I think I said it before, but there are little things as challenging (for a developer) as showing your code publicly. Of course, there are few things as rewarding (for a developer) as showing your code publicly. It is always nerve-breaking: Will they understand it? Will they think is total crap? Will they be aware of all the trade-offs made?

Would it be different if you are a member of a big corporation? Well, apparently it does. People tend to assume that something that comes from a big fellow it HAS to be good. We had been proven wrong multiple times, but that does not stop us from being repeatedly naïve and hope for the awesome, every time.

It is bad being disappointed when you are given something for free. Someone might even call you ungrateful. But, what happens when what you have been given is far from free? Would you expect otherwise? I would. I do.

Recently, I had the chance to lay my eyes (and paws) in a piece of software provided by that very same company. That piece of software is given away to their customers in order to be customized. They are exposing their work to a pack of hungry developer wolves for them to tear it apart.
That was my task, not tearing apart, of course, but customizing, making some changes to it. Not big changes, just a couple of features. In their discharge I have to tell that it is a non-trivial piece of software. Not rocket-science, not operative system kernel level, but no “FizzBuzz” either.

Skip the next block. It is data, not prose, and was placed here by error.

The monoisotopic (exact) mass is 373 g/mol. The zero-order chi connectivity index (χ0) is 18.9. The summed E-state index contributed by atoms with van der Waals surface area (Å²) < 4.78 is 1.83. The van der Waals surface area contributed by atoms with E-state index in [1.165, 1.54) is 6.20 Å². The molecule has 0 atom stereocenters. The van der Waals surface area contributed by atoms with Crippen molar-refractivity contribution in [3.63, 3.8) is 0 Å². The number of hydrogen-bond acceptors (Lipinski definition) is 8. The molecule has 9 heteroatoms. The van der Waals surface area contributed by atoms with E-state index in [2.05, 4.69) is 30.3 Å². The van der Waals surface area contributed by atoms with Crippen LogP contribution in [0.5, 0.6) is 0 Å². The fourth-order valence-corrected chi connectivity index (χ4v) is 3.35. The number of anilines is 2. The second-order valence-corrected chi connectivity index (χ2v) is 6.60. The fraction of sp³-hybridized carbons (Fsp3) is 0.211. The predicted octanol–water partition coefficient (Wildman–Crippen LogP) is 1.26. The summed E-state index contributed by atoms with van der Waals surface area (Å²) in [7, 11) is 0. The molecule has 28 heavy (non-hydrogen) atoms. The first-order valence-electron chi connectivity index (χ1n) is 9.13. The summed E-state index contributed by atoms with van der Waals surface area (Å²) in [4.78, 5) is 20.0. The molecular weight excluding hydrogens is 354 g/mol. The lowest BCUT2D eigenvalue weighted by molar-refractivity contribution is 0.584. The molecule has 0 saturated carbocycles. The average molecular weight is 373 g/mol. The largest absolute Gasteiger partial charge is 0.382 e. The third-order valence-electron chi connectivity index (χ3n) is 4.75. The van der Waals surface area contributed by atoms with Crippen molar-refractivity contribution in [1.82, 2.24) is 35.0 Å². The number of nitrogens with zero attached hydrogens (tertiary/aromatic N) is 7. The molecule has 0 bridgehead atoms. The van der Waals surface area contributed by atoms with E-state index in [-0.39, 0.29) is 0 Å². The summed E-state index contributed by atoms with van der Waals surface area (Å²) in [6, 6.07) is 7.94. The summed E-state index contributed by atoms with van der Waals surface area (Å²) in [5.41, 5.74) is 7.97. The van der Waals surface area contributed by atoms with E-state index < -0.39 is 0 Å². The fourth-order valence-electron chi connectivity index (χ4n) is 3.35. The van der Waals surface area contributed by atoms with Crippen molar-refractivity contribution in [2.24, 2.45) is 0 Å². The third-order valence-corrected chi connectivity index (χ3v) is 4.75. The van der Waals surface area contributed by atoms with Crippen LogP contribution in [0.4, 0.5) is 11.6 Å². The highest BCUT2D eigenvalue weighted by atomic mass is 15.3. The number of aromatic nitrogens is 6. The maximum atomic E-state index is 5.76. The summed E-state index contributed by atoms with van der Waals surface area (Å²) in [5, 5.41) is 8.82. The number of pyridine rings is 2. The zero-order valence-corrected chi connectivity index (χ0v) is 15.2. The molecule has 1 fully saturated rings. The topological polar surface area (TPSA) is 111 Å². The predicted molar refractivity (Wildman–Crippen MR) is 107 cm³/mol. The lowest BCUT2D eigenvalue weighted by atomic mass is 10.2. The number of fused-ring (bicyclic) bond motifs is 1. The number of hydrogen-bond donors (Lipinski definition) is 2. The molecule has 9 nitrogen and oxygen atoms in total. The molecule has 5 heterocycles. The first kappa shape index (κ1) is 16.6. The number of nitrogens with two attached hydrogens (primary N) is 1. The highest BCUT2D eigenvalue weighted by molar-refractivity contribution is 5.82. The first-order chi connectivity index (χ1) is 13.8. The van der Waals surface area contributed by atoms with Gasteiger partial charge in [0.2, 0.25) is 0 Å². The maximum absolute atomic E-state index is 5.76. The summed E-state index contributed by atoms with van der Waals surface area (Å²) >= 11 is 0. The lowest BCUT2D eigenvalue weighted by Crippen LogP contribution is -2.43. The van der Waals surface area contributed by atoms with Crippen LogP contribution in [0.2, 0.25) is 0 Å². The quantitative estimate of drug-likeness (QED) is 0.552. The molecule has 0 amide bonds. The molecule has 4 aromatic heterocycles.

What I saw inside that piece of software left the most durable impression in me. From astonishment, rage, laughter and despair to the uttermost disappointment.
All those feelings run through me while I was being explained by another developer how I had to touch code in no less then 12 places (code in some of those places serves a similar purpose).
I could have “forgiven” the funky architecture, followed in some places and ignored in others; the systematic violation of good principles such as “DRY” and “Tell, Don’t Ask“; the sense of “we started with a plan, then it all went wrong, we are in a hurry, let’s get it f#'*k1ng done already”. I could have. I have certain levels of empathy.
But that torrent of feelings reverberated inside while I was staring at my screen in disbelief that commercial software could include 3000+ lines in a single class. Tears wanted to run loose when I saw methods that were not used at all and boolean expressions that could not be true. Empathy? Yes, but also a handful of pride on what I do and increasing levels of intolerance to “The Daily WTF” dwellers.

Sorry for ranting. I do it a lot. More than I want to, I promise. But since I am not getting my money back this is my valve of scape. I could knit a pretty sweater but then I could find out that wool sellers are tricking me by having sub-quality material while displaying a “100% pure quality wool” label a charging accordingly.
And then I would have to rant again. And everyone knows I hate ranting.
But what would be the chances for it to happen? Quality controls do exist. Companies might get caught and pay a fine. They might be event removed the warrant to sell those products. Only with wool, my friend, only with wool.